The Talkative Employee
Employees have different communication styles. One style that seems to be problematic for a manager is the talkative employee. In an ideal world, your goal is to manage your employee’s communication skills.
Talkative employees express themselves differently. Find one that resonates with you.
- FRIENDLY – The friendly, upbeat person who enjoys talking with different people. Great if they are in your call center or are an account manager because they easily engage others. Yet, in excess this style of communication can be disruptive to others on their team.
- PERSONAL – What about the person who shares a lot of personal information with extensive details.
- LOUD – The employee that speaks loud and a lot during the course of their day.
- CENTER OF ATTENTION- The argumentative or challenging employee that interrupts others and needs to be the center of attention.
- EXTREME DETAILS – The employee that presents project work with too many details and doesn’t know how to be concise.
- COMPLAINER – How about the complainer that is unhappy with whatever is going on at work and talks to you and to their coworkers.
- NON – WORK – Busy with a lot of personal calls on their cell or office phone
Even if the employee is a strong performer, their behavior can be disruptive to the other members of your department.
I’ve spoken to managers and employees who don’t know quite what to do with the talkative employee. They feel cornered by the other person’s behavior and want to find a constructive way to discuss the issue without hurting the other person.
I’ve dealt with talkative employees and I know it can be difficult to engage the employee around their behavior. Managers may be concerned that the employee will become defensive, decrease their productivity levels or decide to leave.
When managing employees you need to realize every employee will react and will be sensitive if you are commenting on their work or behavior. It’s a given. What you can do is create a plan that allows you to address the issue in a respectful manner with the employee.
I’ve coached many managers and I consistently tell them to do the following:
- Write down specifically what the employee is doing that is disruptive to you and your team.
- Schedule private time to meet with the employee.
- Share with the employee how their performance has contributed to the success of the department.
- State that you want to address a specific behavior that you believe is holding them back.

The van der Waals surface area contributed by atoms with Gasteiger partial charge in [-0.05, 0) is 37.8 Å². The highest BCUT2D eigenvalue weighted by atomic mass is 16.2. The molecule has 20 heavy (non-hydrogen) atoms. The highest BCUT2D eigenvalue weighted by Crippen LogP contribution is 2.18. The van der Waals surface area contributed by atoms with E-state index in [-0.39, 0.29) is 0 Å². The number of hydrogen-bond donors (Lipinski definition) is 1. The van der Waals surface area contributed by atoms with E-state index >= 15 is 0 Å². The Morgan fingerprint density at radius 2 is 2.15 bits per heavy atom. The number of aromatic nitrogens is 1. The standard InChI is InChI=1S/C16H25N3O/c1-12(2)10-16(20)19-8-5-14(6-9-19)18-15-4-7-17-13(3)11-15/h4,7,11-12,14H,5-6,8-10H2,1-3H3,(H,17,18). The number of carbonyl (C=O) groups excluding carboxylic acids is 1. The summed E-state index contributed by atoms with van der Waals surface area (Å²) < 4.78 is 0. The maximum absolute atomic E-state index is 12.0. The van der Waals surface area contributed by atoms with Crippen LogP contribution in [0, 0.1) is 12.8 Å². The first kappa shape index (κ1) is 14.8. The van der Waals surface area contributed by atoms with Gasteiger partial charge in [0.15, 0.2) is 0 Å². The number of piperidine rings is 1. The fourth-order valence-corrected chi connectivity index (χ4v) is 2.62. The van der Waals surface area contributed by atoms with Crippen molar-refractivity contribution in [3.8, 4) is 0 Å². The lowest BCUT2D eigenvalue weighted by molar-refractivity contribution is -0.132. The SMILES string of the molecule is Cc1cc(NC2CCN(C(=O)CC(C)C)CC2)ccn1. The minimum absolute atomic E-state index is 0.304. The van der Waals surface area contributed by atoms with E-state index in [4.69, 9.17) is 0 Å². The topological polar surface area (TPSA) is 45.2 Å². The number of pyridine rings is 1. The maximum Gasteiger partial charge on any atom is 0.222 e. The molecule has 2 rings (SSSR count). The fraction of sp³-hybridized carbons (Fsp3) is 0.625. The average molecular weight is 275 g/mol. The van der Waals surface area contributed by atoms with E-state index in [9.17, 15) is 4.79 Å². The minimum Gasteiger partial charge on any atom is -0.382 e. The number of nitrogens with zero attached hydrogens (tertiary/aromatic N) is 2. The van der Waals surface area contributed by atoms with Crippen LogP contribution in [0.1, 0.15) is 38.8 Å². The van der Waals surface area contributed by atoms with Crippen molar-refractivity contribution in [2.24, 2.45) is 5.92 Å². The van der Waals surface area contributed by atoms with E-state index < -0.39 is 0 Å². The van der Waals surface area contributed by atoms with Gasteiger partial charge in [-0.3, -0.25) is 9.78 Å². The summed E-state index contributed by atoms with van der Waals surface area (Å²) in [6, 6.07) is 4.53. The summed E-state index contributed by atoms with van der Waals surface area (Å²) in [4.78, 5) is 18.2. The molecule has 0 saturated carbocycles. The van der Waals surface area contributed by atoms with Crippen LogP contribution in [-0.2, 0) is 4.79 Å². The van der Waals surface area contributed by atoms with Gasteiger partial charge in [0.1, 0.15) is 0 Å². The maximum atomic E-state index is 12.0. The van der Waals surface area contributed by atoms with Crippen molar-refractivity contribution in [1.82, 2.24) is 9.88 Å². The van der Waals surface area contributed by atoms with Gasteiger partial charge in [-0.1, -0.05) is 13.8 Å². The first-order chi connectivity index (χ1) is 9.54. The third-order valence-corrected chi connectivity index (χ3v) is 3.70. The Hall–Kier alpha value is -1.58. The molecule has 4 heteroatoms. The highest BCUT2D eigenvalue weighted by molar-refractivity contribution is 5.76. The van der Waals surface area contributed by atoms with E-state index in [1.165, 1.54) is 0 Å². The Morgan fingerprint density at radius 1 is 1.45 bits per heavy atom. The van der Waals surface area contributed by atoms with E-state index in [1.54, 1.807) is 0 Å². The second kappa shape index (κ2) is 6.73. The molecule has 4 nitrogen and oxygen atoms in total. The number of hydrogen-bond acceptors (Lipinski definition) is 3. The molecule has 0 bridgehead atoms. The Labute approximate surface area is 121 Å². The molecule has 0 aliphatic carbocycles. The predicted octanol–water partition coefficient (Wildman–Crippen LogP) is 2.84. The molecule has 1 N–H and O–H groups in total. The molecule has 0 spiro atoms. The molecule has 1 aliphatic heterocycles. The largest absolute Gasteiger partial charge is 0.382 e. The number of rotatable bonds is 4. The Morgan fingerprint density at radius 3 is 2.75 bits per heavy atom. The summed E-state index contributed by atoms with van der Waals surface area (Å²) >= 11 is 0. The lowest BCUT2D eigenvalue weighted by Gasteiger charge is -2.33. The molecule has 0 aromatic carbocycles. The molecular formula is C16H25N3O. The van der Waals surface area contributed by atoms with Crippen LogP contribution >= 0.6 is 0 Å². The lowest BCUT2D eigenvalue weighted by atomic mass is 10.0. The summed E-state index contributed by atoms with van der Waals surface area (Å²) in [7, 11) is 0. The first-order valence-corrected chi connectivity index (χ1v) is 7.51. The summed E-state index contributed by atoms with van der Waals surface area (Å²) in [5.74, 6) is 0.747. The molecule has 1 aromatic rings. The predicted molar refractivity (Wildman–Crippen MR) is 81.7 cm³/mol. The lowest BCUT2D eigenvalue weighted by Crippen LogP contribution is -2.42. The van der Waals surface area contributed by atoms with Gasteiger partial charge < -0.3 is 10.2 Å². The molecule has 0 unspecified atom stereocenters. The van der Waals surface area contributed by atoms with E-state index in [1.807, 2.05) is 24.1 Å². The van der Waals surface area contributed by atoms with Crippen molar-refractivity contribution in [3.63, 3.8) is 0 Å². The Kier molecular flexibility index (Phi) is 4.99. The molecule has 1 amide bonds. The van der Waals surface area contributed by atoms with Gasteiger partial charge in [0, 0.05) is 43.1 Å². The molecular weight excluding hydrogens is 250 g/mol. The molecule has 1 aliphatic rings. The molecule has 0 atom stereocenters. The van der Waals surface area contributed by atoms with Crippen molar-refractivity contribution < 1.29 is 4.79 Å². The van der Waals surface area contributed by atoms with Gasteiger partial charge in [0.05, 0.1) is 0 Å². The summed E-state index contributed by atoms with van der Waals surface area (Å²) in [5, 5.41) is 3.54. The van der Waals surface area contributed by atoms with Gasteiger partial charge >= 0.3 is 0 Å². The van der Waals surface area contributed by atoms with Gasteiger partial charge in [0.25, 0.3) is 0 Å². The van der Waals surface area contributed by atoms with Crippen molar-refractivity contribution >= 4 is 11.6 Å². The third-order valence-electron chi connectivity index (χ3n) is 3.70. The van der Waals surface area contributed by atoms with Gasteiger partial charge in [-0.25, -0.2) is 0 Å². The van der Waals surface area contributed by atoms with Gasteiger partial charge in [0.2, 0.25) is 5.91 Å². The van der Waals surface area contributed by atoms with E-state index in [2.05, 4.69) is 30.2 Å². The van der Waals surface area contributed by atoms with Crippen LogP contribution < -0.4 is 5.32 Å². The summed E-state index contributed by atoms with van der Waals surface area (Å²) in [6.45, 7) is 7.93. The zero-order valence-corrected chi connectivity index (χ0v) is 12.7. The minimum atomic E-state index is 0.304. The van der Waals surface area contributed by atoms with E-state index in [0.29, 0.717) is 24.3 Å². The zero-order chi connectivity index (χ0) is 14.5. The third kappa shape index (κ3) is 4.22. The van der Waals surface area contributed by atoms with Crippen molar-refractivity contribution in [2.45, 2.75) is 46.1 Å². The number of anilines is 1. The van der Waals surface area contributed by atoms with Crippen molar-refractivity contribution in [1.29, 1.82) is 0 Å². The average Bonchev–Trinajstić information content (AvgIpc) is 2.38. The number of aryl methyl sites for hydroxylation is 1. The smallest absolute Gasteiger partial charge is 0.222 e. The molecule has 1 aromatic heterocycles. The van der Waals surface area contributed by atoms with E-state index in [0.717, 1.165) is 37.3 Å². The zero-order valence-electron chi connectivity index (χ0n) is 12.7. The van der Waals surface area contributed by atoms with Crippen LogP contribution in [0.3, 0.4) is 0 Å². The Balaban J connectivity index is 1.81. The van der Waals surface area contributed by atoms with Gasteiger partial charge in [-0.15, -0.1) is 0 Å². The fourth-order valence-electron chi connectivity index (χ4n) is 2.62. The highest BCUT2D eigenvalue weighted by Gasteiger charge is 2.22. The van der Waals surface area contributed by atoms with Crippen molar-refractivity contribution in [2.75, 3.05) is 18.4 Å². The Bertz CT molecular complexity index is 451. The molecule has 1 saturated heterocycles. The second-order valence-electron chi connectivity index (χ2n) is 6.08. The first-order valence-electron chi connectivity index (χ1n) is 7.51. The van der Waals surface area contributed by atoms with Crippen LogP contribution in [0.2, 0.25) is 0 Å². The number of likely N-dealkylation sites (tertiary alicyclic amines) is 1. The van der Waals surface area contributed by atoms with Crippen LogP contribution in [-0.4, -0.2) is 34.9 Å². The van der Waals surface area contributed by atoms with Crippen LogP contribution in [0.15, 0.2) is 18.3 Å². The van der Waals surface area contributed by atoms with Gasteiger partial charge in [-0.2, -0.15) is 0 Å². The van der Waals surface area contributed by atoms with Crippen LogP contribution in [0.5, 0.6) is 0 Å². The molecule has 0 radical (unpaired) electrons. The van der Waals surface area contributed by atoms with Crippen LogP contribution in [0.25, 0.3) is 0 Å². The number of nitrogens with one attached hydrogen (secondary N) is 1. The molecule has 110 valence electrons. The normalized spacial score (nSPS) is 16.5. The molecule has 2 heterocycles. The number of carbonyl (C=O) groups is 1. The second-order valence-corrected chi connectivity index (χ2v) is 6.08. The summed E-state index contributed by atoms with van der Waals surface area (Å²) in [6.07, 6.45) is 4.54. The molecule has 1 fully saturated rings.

- Present the issue to the employee. For example if you are speaking to an employee that provides too much information: “I appreciate that you want to insure that we have all the information, it would be more helpful if you were to take all of your details and create concise bullet points of the most important points.”
- Provide the employee with no more than 3 examples when you had experienced this issue.
- Listen to their response…this is important in moving forward with a solution to the issue. If they seem surprised by your statement, discuss their response. Sometimes people aren’t aware of their behavior. Keep listening to their answers and feeding back to them what they are saying.
- Ask them how you can help them with this issue. The basic assumption is that the employee is responsible for their performance and behaviors. If the employee doesn’t know how to present information or is nervous, then brainstorm with them around potential solutions. For example, you could suggest Toastmasters or if the company pays for additional learning, there are courses on “How To Create a Presentation.”
- Get your employee’s commitment to correct their behavior. The verbal commitment doesn’t always insure that all employees will handle the issue, but it does give you a better turnaround rate in solving employee relations issues.
- Schedule a follow up date (usually within two weeks) to meet again with the employee.
I find that if you catch problematic behaviors in the early stages, you usually can intervene quickly and resolve the issue. However, there are people who are habitual in their behaviors and find it difficult to change. In this case, you will need to set up a more formal performance improvement plan to address the employee’s behavior.
I recommend to managers to document employee’s performance and behaviors. Your file on each employee includes any issues as well as when they meet or exceed expectations. It’s makes your job easier because you can coach them more effectively, give them the appropriate recognition and make the performance review process a breeze.
The Next Topic
The Complaining Employee
“At the beginning of the day, it’s all about possibilities. At the end of the day, It’s all about results.” — Bob Prosen, CEO The Prosen Center for Business Advancement. Check out his book “Kiss Theory Good Bye: Five Proven Ways to Get Extraordinary Results in Any Company“